To make alcohol out of sugarcane, you only need a few ingredients:
- Sugarcane juice
- Options for flavor: guava leaves, ginger, cloves, cinnamon, duhat (Java plum) bark
Let's experiment how to make it now:
Step 1: Boil Sugarcane Juice
Soft boil the sugarcane juice for some minutes. I boil it for 3-4 mins for pasteurization. Then let the juice cool down.
Step 2: Add the Yeast
While the sugarcane juice is cooling down, you can measure out the yeast. I use an estimate of 5 grams per liter. You may adjust it according to your yeast instructions.
The thing is, if you add more yeast, the final wine product will have a more bitter taste. If you add less, it will be milder and not as bitter. Some people like the bitter taste. So they add more.
Then, when the juice has cooled to temperature. That is, hotter than your body temperature a bit but not too hot.
A quick trick to test, shared by Veganlovlie, is to hold your finger against the juice surface. If you can comfortably hold your finger for 8 seconds, then the temperature is good and we can add the yeast in. If you withdraw your finger immediately to the touch, then it's still too hot. Wait a bit more. Hope your finger is ok.
Then add yeast in, stir it to dissolve.
Step 3: Put Juice Into Jar
Finally, put the juice with yeast into jar. And close the lid. Store it in a dark dry place.
From here, there are different paths you can take. At this point, some folks ask:
Can You Make Beer Out Of Sugarcane?
Beer can be made from sugarcane. While fermenting the sugarcane juice, instead of letting the CO2 air out, you can retain it in the container. In 1-2 days depending on local weather, the sugarcane will be carbonated and become beer.
If you'd like to make sugarcane beer some time later, here are some brief steps below for reference:
To Make Sugarcane Beer
So from Step 3 of our fermentation process above, if you'd like to make sugarcane beer, let the jar ferment with the lid closed for about a day. Observe the sugarcane juice as it transforms into beer.
When you open the lid a day after (depending on your local weather), you will hear a "ZZzzz" fizz sound. Coming near, you'll smell the hint of beer. Lots of bubbles will come on top. Now at this point, you can have a taste of the liquid. If you like how it tastes, pour the beer out chill it and enjoy.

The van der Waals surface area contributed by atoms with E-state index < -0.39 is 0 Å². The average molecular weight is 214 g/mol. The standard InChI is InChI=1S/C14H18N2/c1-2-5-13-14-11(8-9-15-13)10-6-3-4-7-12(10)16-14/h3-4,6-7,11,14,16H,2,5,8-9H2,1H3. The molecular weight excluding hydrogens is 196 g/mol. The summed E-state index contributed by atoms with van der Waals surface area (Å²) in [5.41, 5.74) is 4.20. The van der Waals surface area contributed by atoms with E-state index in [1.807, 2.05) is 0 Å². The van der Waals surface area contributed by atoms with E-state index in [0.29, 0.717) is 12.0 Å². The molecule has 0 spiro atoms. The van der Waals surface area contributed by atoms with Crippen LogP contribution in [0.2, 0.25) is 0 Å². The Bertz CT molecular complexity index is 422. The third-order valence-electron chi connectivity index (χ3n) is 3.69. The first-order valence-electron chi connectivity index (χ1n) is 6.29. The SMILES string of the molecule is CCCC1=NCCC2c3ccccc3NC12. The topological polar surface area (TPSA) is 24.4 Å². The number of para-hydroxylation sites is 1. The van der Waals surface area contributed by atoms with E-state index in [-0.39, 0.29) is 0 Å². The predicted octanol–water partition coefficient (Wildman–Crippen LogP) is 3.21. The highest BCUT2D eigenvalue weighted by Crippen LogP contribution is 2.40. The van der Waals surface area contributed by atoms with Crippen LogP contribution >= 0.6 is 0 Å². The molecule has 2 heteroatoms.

The sugarcane beer I made (mostly by accident) here has a golden color. If you let it sit in the fridge, the residue or lees will gradually sink down, leaving a clearer beer color on top. You could filter the lees out for a clearer beer.
The taste of my batch is a bit bitter, possibly because I put a bit more yeast in it. It has very sharp notes, making a drinker go "Kheeehh" (with a bit of a monkey face) after tasting it (thanks my 4 involuntary test drinkers).
To soften the sharp flavor, you could throw in some oak chips and let it sit. This will also enhance the flavor with a nice oak smokiness. You could use the other flavor options like ginger, cinnamon, cloves.
In about 1-3 days, you'll have nice cool sugarcane beer to enjoy. Leaving the beer in the fridge in an open-mouth glass, I do notice a reduction of carbonation.
Besides beer, some folks also make wine.
For now, if you'd like to make sugarcane wine, let's see how below:
To Make Sugarcane Wine
From Step 3 above, here are the steps next:
The First 5-7 Days
For the first 5-7 days, you can shake the jar once every day. Some twist the lid to let the CO2 out and close it back up. If you have a plastic container with silicon lid, you can let the lid there without worrying about built-up pressure breaking your vessel.
This shaking is said to give the microbes some oxygen to kickstart the fermentation first (yeast waking up, getting into action, no alcohol produced yet, sugarcane may still smell sweet).
Shaking also helps incorporate the top and bottom part well. During these first days, you can see bubbles going up these and a layer of sediments at the bottom (possible sugarcane fiber if not well filtered).
Next 3-5 Weeks
Then after about 7 days, we can begin the anaerobic (no oxygen) fermentation. At this time, some alcohol may have been produced. You may notice some alcoholic scent coming from the juice and you may have a taste. If you like it at this point, you can drink the young wine. Some folks take it out to enjoy at this time. Some let it ferment for longer.
When some alcohol has been produced, we begin the anaerobic fermentation. Close the lid tight as air getting in can turn the wine into vinegar. If you open the container to transfer the liquid into another jar, you could add in some sugar for the yeast. Let it ferment for another 3-5 weeks. It may take longer in the winter.
If you have an airlock and you see that it is level (no air bubbles anymore), then the wine is ready to serve and bottle. If you observe through the container that there is no more air bubbles, then it is also a sign to tell our fermentation has done. You can now take some out and enjoy the wine.
Sparkling Sugarcane Wine
To make sugarcane wine sparkling, it is really not up to the decision of us human but actually the yeast. There are some strains of yeast that produce this sparkling effect. You could experiment to see which they may be around your environment and keep some for next use. Or get some sold yeast to do that.
Another way is to use a carbonation machine. This also works with the sugarcane juice.
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